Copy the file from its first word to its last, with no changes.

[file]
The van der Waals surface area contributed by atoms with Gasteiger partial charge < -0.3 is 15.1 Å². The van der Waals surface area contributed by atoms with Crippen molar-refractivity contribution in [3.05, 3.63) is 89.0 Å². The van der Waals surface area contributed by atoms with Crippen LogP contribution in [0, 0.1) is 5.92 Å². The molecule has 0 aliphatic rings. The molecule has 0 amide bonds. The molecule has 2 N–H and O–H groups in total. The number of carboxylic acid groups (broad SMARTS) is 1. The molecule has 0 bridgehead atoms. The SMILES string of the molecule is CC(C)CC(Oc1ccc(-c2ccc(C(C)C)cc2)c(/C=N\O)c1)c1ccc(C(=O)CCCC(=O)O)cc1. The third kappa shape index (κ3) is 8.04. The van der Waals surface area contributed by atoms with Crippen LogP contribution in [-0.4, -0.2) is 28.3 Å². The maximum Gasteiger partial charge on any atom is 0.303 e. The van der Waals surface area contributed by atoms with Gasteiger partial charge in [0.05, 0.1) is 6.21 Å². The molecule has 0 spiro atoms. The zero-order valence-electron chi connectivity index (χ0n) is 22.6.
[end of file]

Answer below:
The van der Waals surface area contributed by atoms with Gasteiger partial charge < -0.3 is 15.1 Å². The van der Waals surface area contributed by atoms with Crippen molar-refractivity contribution in [3.05, 3.63) is 89.0 Å². The van der Waals surface area contributed by atoms with Crippen LogP contribution in [0, 0.1) is 5.92 Å². The molecule has 0 aliphatic rings. The molecule has 0 amide bonds. The molecule has 2 N–H and O–H groups in total. The number of carboxylic acid groups (broad SMARTS) is 1. The molecule has 0 bridgehead atoms. The SMILES string of the molecule is CC(C)CC(Oc1ccc(-c2ccc(C(C)C)cc2)c(/C=N\O)c1)c1ccc(C(=O)CCCC(=O)O)cc1. The third kappa shape index (κ3) is 8.04. The van der Waals surface area contributed by atoms with Crippen LogP contribution in [-0.4, -0.2) is 28.3 Å². The maximum Gasteiger partial charge on any atom is 0.303 e. The van der Waals surface area contributed by atoms with Gasteiger partial charge in [0.05, 0.1) is 6.21 Å². The molecule has 0 spiro atoms. The zero-order valence-electron chi connectivity index (χ0n) is 22.6.